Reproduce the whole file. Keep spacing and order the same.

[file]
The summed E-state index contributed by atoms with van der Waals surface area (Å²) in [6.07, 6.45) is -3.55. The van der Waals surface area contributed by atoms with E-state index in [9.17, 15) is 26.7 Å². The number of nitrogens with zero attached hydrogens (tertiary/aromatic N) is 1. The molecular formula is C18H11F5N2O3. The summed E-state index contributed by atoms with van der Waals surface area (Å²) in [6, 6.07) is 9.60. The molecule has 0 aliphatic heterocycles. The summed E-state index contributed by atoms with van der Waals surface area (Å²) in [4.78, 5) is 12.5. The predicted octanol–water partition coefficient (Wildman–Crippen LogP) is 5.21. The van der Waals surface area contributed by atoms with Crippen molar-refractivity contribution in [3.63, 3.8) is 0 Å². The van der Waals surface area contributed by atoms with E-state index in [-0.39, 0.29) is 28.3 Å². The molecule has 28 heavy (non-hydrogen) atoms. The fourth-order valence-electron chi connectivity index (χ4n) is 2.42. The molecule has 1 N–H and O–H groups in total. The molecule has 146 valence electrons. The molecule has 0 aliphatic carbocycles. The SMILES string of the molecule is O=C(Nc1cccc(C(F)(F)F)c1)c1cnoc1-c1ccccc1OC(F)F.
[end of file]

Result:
The summed E-state index contributed by atoms with van der Waals surface area (Å²) in [6.07, 6.45) is -3.55. The van der Waals surface area contributed by atoms with E-state index in [9.17, 15) is 26.7 Å². The number of nitrogens with zero attached hydrogens (tertiary/aromatic N) is 1. The molecular formula is C18H11F5N2O3. The summed E-state index contributed by atoms with van der Waals surface area (Å²) in [6, 6.07) is 9.60. The molecule has 0 aliphatic heterocycles. The summed E-state index contributed by atoms with van der Waals surface area (Å²) in [4.78, 5) is 12.5. The predicted octanol–water partition coefficient (Wildman–Crippen LogP) is 5.21. The van der Waals surface area contributed by atoms with Crippen molar-refractivity contribution in [3.63, 3.8) is 0 Å². The van der Waals surface area contributed by atoms with E-state index in [-0.39, 0.29) is 28.3 Å². The molecule has 28 heavy (non-hydrogen) atoms. The fourth-order valence-electron chi connectivity index (χ4n) is 2.42. The molecule has 1 N–H and O–H groups in total. The molecule has 146 valence electrons. The molecule has 0 aliphatic carbocycles. The SMILES string of the molecule is O=C(Nc1cccc(C(F)(F)F)c1)c1cnoc1-c1ccccc1OC(F)F.